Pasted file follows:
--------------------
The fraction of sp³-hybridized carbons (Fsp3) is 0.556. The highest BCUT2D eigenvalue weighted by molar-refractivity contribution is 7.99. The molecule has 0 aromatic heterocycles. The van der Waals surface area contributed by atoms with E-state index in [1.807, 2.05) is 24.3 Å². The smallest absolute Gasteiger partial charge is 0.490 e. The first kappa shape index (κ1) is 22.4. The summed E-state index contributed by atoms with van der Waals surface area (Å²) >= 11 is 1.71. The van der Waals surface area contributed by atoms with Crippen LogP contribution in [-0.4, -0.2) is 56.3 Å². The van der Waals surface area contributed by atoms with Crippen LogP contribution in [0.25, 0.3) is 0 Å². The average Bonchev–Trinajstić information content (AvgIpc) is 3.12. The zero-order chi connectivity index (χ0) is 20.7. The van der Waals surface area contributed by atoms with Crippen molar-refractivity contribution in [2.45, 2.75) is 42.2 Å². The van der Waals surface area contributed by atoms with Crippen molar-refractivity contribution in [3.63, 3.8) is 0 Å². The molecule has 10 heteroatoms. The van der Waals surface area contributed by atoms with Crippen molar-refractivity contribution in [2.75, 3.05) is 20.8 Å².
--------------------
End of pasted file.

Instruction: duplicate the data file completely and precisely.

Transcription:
The fraction of sp³-hybridized carbons (Fsp3) is 0.556. The highest BCUT2D eigenvalue weighted by molar-refractivity contribution is 7.99. The molecule has 0 aromatic heterocycles. The van der Waals surface area contributed by atoms with E-state index in [1.807, 2.05) is 24.3 Å². The smallest absolute Gasteiger partial charge is 0.490 e. The first kappa shape index (κ1) is 22.4. The summed E-state index contributed by atoms with van der Waals surface area (Å²) >= 11 is 1.71. The van der Waals surface area contributed by atoms with Crippen LogP contribution in [-0.4, -0.2) is 56.3 Å². The van der Waals surface area contributed by atoms with Crippen LogP contribution in [0.25, 0.3) is 0 Å². The average Bonchev–Trinajstić information content (AvgIpc) is 3.12. The zero-order chi connectivity index (χ0) is 20.7. The van der Waals surface area contributed by atoms with Crippen molar-refractivity contribution in [2.45, 2.75) is 42.2 Å². The van der Waals surface area contributed by atoms with Crippen molar-refractivity contribution in [3.63, 3.8) is 0 Å². The molecule has 10 heteroatoms. The van der Waals surface area contributed by atoms with Crippen molar-refractivity contribution in [2.75, 3.05) is 20.8 Å².